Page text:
An obvious and probably sure–fire way of getting more donors is to allow money to play a greater role; allow payment to donors in excess of the costs incurred. That’s a can of worms in itself, but it’s something that should be discussed more often. There will be the inevitable cries about how infertile couples without funds will be prevented from having kids. That’s not a convincing reason not to consider the option, given the undesirability of the status quo where most are stuck on a waiting list with no guarantee of ever finding anything. Plus, financial considerations already significant when it comes to having kids – a) No sane parent would encourage their daughter to get pregnant without first having the stability of a regular income and suitable space, and b) To use donor sperm, you already need to buy it from a clinic, perhaps pay for storage, pay a consultant for the course of treatment, pay for medication, and pay a fee to the HFEA, ~ £1300 in all. And that’s assuming your cycle of treatment is successful first time round. Would those who say money shouldn't play a role, advocate preventing fertility clinics from charging for their services? If not, the issue becomes one of how 'reasonable' a financial barrier to permit – a wholly arbitrary judgement. I'm not sure what the going price for a sperm sample would be in a world absent regulations, but it'd be interesting to see some estimates. I'd be more interested in the end product than the motive of whoever made the donation.

    14 Aug 2006, 12:53

  2. I just read an article on how many American women often prefer donors listed as 'identity open' because they find it undesirable to have a baby by a man who might only have given sperm for the money involved. It's interesting how many people believe nature plays such an important role with regard to personality (as opposed to nurture). And to be deliciously politically incorrect, I would also appreciate it if people adhering to that school of thought were discouraged from having babies.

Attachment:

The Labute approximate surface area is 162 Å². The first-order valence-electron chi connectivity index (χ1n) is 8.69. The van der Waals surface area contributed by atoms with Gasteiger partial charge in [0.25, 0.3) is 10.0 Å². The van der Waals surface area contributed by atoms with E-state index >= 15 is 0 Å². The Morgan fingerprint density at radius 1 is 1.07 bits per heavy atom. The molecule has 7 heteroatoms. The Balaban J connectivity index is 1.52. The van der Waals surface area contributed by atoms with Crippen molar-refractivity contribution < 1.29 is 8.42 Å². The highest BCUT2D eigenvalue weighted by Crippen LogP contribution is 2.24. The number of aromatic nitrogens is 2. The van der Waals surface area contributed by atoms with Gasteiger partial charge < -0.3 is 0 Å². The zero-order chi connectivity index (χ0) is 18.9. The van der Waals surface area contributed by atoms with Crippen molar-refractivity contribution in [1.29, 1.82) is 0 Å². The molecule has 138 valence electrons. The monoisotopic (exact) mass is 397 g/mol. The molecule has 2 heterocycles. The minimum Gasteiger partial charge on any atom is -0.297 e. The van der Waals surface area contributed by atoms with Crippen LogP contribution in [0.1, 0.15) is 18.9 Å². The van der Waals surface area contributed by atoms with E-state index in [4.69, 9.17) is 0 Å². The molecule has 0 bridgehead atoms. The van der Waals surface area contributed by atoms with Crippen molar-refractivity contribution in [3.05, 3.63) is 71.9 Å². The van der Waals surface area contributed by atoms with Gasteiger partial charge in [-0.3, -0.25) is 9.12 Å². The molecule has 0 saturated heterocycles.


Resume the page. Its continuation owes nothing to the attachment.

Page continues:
14 Aug 2006, 16:35

  3. because they don't want their babies having the genes of a man who would give sperm only for the money involved. It's interesting to see how many people still believe nature plays such an important role (as opposed to nurture). And at the risk of being politically incorrect, I would appreciate it if people adhering to that school of thought were discouraged from having babies.

    (sorry about the break, it's wblogs' fault. evil. wanted to shut me up.)

    14 Aug 2006, 16:39

  4. James

    This opens up, if you'll excuse the inappropriate analogy, something of a can of worms. My initial thought is that there's already enough complication with parenting and custody without bringing sperm donors into the equation. I blogged a week or so ago about child custody and same sex relationships, in particular about a case involving two lesbians who had brought up children conceived by donor sperm. It lead to a savage falling out and custody battle: link

    Things would have been yet worse for the children were the biological fathers to have entered the fray. I'm not sure I've come to any final views about all this, but I think it is a tricky area on which we are bound to hear more. Interesting that Sarah refers to a 'shortage' of sperm donors. If this is caused by the removal of anonymity, then I think the word 'shortage' is slightly tendentious – you could say there's an excess of people wanting donations.

    15 Aug 2006, 16:52